Trip Start May 22, 2009
197Trip End Feb 16, 2010
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After hearing the story of the cycle-tourist who had been going around the world and clocked 1000’s and 1000’s of kms, finally got to Athens and was killed by a car. Seeing the streets and the traffic made that seem like a definite possibility! But after walking with the bikes all day yesterday, and the terrible experience with transit the day before, we decided to brave cycling to the ferry port.
With only a little tourist map of the central core, I asked for directions at the hostel before we left. Desparately trying to hide expressions of shock, we were given pretty direct instructions that seemed easy enough. Get to the road names Pireaus, and take it all the way to Pireaus!
It’s very strange how perceptions of traffic have changed over the last few months. What used to seem hectic and scary, is not pretty normal. Driving may be crazy compared to North American standards, but at least I feel like a legitimate participant of the road-way. Unlike many 1st world countries where we’re shuffled askide and expected to get out of the way, here cars veer around and wait for us to pass.
Even with all the chaos, you just jump in and go with it. I can’t remember the last time I actually stopped at a STOP sign, but still everyone pays attention and traffic functions (not necessarily fast or efficiently, but still functioning). I have yet to see any accidents, but evidence of them is all around.
My favourite part is how each green light is like the start of a Formula One race. All of the moterbikes and mopeds who have worked their way to the front while the light was red, shoot forward like a jumpy caffeinated ferrets before the light is even green. Thus ensuring that they stay at the front of the pack while jockeying each other for position before the next light holds them back.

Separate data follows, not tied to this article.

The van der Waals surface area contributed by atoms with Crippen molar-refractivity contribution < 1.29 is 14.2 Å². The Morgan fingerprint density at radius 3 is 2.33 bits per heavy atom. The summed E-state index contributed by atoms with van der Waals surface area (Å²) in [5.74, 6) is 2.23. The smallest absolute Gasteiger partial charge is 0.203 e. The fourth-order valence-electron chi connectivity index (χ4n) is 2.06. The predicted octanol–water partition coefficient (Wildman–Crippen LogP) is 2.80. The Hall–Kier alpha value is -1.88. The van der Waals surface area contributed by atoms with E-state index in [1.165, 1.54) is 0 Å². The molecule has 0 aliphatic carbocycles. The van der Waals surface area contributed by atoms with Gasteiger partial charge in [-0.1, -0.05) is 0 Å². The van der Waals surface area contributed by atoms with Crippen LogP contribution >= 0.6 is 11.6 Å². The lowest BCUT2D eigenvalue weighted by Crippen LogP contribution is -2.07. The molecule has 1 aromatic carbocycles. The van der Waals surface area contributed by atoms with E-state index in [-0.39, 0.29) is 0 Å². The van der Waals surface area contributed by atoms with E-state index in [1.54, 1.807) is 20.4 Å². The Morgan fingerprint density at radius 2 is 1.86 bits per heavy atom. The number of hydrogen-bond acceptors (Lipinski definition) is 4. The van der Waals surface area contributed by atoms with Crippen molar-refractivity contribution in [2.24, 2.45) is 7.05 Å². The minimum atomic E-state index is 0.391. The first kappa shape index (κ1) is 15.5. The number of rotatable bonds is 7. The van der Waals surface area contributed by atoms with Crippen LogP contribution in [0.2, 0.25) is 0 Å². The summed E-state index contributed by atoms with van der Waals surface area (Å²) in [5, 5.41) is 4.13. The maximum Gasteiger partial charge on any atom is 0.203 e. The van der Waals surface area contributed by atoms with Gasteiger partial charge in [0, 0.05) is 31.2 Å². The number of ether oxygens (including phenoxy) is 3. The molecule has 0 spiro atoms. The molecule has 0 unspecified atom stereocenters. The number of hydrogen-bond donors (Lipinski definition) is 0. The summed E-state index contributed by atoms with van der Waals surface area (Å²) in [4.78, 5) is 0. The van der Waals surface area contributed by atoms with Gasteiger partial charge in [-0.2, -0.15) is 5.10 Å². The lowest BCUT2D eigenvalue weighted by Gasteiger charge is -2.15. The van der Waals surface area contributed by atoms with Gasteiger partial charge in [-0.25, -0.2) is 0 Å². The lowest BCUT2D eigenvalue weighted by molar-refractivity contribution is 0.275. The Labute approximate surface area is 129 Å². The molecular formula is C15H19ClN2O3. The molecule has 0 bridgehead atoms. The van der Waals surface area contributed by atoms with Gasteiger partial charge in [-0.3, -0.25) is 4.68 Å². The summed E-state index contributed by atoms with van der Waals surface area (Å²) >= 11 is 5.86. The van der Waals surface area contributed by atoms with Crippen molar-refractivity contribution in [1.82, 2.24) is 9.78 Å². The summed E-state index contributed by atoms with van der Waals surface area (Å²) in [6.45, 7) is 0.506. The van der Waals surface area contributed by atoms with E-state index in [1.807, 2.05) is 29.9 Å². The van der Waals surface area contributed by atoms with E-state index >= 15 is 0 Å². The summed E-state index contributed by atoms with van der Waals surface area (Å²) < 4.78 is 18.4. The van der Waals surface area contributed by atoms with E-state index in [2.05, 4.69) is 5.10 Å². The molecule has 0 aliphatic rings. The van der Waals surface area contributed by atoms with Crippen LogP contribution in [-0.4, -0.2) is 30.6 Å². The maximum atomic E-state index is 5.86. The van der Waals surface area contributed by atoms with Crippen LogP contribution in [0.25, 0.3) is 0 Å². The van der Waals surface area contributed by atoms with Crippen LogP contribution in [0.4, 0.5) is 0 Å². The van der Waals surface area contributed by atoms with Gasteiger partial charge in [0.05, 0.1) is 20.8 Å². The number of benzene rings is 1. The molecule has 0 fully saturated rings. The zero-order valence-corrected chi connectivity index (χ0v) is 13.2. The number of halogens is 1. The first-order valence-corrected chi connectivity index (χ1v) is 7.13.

Things were going well and we even received a power salute from a fellow cyclist. You don’t see too many on the streets here, but we support one another! All over the TV right now and pro-cycling commercials. There is a movement beginning here…
Movement doesn’t necessarily mean that it’s easy. No cycle lanes you’re directly a part of traffic. But bikes are more maneuverable, and when traffic’s jammed you might not be.
A taxi pushed through his red light and blocked the flow of traffic in the other direction since he was left in the middle of the intersection. Everyone was weaving around the obstical one way or another. When I tried to get past his front end, by pannier bags fot stuck in the space between his front bumper and the rear bumper of the car ahead!
Through that obstical and onto the next. Soon the directions peetered out as signs could not be found and roads changed course. At one junctions with about 5 different roads I accosted a bus driver stopped at a red light to make sure we were choosing the right road to take. At first, he thought I wanted on and just shook his head with the door tightly closed. But my signing must have been effective enough (no ride, just question) and he eventually opened the door.
Confirmed we were heading in the right direction, we were off again. Brian seems quite pleased with his new bag set-up. A little different feel manoevering the front end, but he says it feels very stable.
Stable enough to roll us into the port. Only 13km and 49min from the hostel, I think we did much better than the transit system today!